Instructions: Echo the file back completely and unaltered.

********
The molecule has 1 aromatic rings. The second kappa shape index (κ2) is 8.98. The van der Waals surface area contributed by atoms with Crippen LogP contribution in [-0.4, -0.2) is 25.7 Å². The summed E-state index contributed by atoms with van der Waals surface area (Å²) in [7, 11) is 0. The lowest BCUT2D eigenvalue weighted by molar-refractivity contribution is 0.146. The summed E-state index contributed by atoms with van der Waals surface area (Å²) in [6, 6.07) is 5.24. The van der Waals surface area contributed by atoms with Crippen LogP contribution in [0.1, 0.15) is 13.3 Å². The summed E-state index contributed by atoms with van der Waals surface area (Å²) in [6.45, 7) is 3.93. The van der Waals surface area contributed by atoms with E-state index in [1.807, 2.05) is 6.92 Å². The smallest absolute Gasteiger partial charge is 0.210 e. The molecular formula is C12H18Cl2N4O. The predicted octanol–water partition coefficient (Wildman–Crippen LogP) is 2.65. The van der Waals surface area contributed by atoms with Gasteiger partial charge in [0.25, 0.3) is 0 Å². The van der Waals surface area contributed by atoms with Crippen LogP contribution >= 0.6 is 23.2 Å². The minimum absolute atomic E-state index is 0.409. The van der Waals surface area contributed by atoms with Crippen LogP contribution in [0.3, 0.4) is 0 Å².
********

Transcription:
The molecule has 1 aromatic rings. The second kappa shape index (κ2) is 8.98. The van der Waals surface area contributed by atoms with Crippen LogP contribution in [-0.4, -0.2) is 25.7 Å². The summed E-state index contributed by atoms with van der Waals surface area (Å²) in [7, 11) is 0. The lowest BCUT2D eigenvalue weighted by molar-refractivity contribution is 0.146. The summed E-state index contributed by atoms with van der Waals surface area (Å²) in [6, 6.07) is 5.24. The van der Waals surface area contributed by atoms with Crippen LogP contribution in [0.1, 0.15) is 13.3 Å². The summed E-state index contributed by atoms with van der Waals surface area (Å²) in [6.45, 7) is 3.93. The van der Waals surface area contributed by atoms with E-state index in [1.807, 2.05) is 6.92 Å². The smallest absolute Gasteiger partial charge is 0.210 e. The molecular formula is C12H18Cl2N4O. The predicted octanol–water partition coefficient (Wildman–Crippen LogP) is 2.65. The van der Waals surface area contributed by atoms with Gasteiger partial charge in [0.25, 0.3) is 0 Å². The van der Waals surface area contributed by atoms with Crippen LogP contribution >= 0.6 is 23.2 Å². The minimum absolute atomic E-state index is 0.409. The van der Waals surface area contributed by atoms with Crippen LogP contribution in [0.3, 0.4) is 0 Å².